Tag Archives: fear

Emotional Maturity VS Emotional Immaturity

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First let’s identify what emotional immaturity is:

1. Moody most of the time
2. Demanding that others cater to their every whim
3. Irresponsibility, not dependable, easily influenced by others
4. Feeling not good enough and gives up easily
5. Violent, blaming, reckless
6. Fearful, easily offended, insensitive, inconsiderate
7. Cynical, unstable, complains

Second let’s identify what emotional maturity is:

1. Flexable, result oriented, determined
2. Composed, peaceful, makes effort to be cooperative
3. Has values, humble, has goals
4. Able to face uncomfortable and frustrating situations
5. Compassionate, kind, happy, patient
7. Aware of how their behavior impacts others

Your emotions give energy to the mind. Emotions are your feelings that can manifest into physical results. You can decide to hurt or care for others with is energy. You can develop new behavior with creative thinking, strong decisions and self-discipline.

We have been programed and conditioned since we were children to be mature or immature, so start by examining your behavior. What have lies have you absorbed about yourself? Change for the better can only come from awareness. Your behavior is an indication of where you are stuck in certain emotions or where your are free in certain emotions. Feel your feelings. The best way to overcome being stuck is to sit with being uncomfortable.

Feelings are not permanent, feelings are temporary, they come and go all the time. Where are your weak areas? Make the determination to work on those areas. Choose your responses. Choose to be aware and awake, don’t sleep walk your life.

Emotional Maturity is learned. It is the ability to choose your responses. It is the best way to have a happy life.

Low Country Bribe by C. Hope Clark (Review)

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Just finished reading Hopes book and ……………….

Hope realistically portrays life in the South Carolina and the lifestyles of the people who live there. This is a fast paced story of the southern heroine Carolina Slade. Our heroine speaks with great strength and honesty and her heart feels much.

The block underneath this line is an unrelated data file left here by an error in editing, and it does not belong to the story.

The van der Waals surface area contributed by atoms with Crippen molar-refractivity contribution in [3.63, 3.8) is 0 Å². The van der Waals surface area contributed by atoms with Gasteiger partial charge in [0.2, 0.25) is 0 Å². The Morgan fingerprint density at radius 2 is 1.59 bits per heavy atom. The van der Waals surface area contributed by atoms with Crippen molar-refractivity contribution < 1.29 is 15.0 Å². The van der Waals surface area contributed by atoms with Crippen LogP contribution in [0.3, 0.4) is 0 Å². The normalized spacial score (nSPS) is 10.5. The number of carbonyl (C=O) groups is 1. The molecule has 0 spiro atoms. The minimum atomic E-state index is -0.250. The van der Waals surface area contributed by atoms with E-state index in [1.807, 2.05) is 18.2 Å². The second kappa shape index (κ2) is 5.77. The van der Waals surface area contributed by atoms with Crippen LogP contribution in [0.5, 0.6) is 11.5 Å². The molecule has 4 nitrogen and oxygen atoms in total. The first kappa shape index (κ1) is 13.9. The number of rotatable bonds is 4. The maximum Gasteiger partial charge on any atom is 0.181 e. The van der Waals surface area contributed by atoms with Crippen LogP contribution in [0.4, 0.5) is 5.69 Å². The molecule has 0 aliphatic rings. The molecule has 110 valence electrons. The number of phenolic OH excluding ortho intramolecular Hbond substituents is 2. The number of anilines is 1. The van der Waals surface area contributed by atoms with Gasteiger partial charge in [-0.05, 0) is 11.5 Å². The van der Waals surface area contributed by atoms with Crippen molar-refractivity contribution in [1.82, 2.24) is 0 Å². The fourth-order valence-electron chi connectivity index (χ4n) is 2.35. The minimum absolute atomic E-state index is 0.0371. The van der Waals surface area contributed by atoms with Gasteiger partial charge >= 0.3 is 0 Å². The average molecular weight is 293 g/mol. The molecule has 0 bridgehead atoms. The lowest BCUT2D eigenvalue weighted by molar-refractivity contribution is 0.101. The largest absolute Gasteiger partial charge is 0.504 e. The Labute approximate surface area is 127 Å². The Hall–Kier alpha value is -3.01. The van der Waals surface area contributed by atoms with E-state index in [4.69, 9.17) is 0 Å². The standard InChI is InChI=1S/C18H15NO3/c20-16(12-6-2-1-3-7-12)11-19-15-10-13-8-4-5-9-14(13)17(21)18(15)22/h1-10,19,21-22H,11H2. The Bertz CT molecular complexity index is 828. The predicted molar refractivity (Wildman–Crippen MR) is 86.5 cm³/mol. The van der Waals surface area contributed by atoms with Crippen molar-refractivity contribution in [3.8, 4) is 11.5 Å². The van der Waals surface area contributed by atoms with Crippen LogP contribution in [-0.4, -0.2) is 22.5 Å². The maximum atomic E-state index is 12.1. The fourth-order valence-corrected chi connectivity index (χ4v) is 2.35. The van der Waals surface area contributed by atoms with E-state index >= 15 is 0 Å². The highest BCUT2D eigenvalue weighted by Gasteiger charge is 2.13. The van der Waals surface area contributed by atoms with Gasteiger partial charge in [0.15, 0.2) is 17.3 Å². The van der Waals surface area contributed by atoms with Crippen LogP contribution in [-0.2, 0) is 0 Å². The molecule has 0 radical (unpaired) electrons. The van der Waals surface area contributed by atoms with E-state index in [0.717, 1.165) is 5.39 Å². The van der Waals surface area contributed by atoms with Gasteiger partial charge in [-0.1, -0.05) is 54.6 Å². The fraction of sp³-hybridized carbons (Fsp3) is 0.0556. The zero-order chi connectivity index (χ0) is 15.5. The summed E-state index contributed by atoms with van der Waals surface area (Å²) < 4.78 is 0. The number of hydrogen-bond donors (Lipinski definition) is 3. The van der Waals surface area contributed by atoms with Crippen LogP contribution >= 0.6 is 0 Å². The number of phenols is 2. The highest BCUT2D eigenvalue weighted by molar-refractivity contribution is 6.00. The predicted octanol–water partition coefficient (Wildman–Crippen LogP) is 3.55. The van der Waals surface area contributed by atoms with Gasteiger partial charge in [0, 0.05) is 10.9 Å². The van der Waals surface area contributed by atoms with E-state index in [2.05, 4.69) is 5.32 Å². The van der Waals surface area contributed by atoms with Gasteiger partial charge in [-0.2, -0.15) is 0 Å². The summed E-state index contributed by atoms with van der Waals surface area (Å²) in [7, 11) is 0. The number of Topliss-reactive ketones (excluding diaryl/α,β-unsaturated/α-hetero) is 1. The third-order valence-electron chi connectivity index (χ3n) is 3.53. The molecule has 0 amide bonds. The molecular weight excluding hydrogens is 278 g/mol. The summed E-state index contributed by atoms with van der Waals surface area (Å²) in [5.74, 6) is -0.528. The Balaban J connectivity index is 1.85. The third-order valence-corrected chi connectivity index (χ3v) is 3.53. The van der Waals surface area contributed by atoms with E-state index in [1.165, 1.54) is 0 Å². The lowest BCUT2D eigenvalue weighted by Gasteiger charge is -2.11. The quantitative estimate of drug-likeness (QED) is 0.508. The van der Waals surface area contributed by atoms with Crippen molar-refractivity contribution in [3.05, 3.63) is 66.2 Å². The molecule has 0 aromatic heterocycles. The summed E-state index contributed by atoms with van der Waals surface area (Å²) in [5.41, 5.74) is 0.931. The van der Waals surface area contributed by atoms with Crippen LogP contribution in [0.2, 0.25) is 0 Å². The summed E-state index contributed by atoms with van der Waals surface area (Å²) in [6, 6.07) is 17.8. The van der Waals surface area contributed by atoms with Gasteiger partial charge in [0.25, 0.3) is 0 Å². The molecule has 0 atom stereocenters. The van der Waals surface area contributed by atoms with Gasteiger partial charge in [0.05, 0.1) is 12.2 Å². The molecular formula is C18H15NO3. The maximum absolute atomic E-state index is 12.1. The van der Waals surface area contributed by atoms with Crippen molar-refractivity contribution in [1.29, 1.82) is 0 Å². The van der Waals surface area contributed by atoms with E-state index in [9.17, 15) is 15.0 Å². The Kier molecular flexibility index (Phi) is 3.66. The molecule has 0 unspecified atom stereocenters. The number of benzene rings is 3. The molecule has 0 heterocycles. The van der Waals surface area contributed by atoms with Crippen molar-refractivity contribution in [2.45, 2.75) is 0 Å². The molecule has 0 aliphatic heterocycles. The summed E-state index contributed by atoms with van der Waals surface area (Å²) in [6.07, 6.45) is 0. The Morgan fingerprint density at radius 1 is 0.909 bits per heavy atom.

The graphic detail to the countryside, colors, sounds, smells and tastes experienced by the characters put you in the scene.

What captured me the most was the realistic portal of a females deepest fears of being isolated from what is familiar, man trouble, self doubt, fear, rape and being threatened. The story was a page turner and kept me interested from beginning to end.

The ending was a complete surprise to me. Without giving anything away Hope knows just how to hold your interest and without knowing it you are zipping fast through the tale. The story is surprise after surprise and worth the read.

Thoughtful thursdays # 68 The 35 Essential Insights of The Buddha compliled By Neil Legault

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The Buddha is one of my favorite teachers. Thank you to Mr. Legault for compiling these important teachings.

There’s a Buddhist story; one of the Buddha’s students approached him and asked “Are you the messiah?” No, he replied. “Well are you a healer?” “No.” He replied. “Well are you a teacher then?” “No.” He replied again. “Well then what are you?” Buddha replied ‘’I am awake.’’

Believe nothing. No matter where you read it, no matter who said it, no matter if I have said it, unless it agrees with your own reason and you own common sense.”

First, rely on the spirit and meaning of the teachings not on the words. Second, rely on the teachings not on the personality of the teacher. Third, rely on real wisdom. Not superficial interpretation. And fourth, rely on the essence on your pure wisdom mind. Not on judgemental perceptions.

If you knew what I know about the power of giving, you would not let one meal pass without sharing it in some way.

Thousands of candles can be lit from a single candle and the life of the candle will not be shortened. Happiness never decreases by being shared.

Neither fire nor wind, neither birth nor death, can erase our good deeds.

You yourself as much as anyone in the entire universe deserve your love and affection.

There is no fire like greed, No crime like hatred, No sorrow like separation, No sickness like hunger of heart, And no joy like the joy of freedom.